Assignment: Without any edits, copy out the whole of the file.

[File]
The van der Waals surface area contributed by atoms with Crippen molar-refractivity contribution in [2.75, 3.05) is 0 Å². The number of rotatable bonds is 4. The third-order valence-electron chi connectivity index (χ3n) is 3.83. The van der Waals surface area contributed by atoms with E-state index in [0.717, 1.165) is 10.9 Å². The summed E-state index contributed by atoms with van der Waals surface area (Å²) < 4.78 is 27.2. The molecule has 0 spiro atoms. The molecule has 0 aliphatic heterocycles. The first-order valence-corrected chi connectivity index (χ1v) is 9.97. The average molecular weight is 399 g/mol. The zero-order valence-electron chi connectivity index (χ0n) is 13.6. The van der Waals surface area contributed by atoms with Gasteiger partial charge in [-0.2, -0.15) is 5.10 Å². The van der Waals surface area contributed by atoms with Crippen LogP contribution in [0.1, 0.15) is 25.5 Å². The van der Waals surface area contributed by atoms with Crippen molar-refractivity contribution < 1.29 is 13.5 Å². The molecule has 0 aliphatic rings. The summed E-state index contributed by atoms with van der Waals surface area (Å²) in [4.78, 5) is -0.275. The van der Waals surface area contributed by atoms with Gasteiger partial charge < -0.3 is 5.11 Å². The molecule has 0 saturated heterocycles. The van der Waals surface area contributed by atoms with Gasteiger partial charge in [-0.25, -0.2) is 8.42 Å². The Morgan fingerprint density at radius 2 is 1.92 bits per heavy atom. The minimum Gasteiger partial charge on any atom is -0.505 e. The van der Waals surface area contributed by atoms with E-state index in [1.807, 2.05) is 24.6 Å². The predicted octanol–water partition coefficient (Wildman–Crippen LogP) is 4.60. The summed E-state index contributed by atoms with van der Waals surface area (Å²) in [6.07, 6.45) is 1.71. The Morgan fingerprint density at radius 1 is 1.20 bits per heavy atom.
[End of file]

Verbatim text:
The van der Waals surface area contributed by atoms with Crippen molar-refractivity contribution in [2.75, 3.05) is 0 Å². The number of rotatable bonds is 4. The third-order valence-electron chi connectivity index (χ3n) is 3.83. The van der Waals surface area contributed by atoms with E-state index in [0.717, 1.165) is 10.9 Å². The summed E-state index contributed by atoms with van der Waals surface area (Å²) < 4.78 is 27.2. The molecule has 0 spiro atoms. The molecule has 0 aliphatic heterocycles. The first-order valence-corrected chi connectivity index (χ1v) is 9.97. The average molecular weight is 399 g/mol. The zero-order valence-electron chi connectivity index (χ0n) is 13.6. The van der Waals surface area contributed by atoms with Gasteiger partial charge in [-0.2, -0.15) is 5.10 Å². The van der Waals surface area contributed by atoms with Crippen LogP contribution in [0.1, 0.15) is 25.5 Å². The van der Waals surface area contributed by atoms with Crippen molar-refractivity contribution < 1.29 is 13.5 Å². The molecule has 0 aliphatic rings. The summed E-state index contributed by atoms with van der Waals surface area (Å²) in [4.78, 5) is -0.275. The van der Waals surface area contributed by atoms with Gasteiger partial charge < -0.3 is 5.11 Å². The molecule has 0 saturated heterocycles. The van der Waals surface area contributed by atoms with Gasteiger partial charge in [-0.25, -0.2) is 8.42 Å². The Morgan fingerprint density at radius 2 is 1.92 bits per heavy atom. The minimum Gasteiger partial charge on any atom is -0.505 e. The van der Waals surface area contributed by atoms with E-state index in [1.807, 2.05) is 24.6 Å². The predicted octanol–water partition coefficient (Wildman–Crippen LogP) is 4.60. The summed E-state index contributed by atoms with van der Waals surface area (Å²) in [6.07, 6.45) is 1.71. The Morgan fingerprint density at radius 1 is 1.20 bits per heavy atom.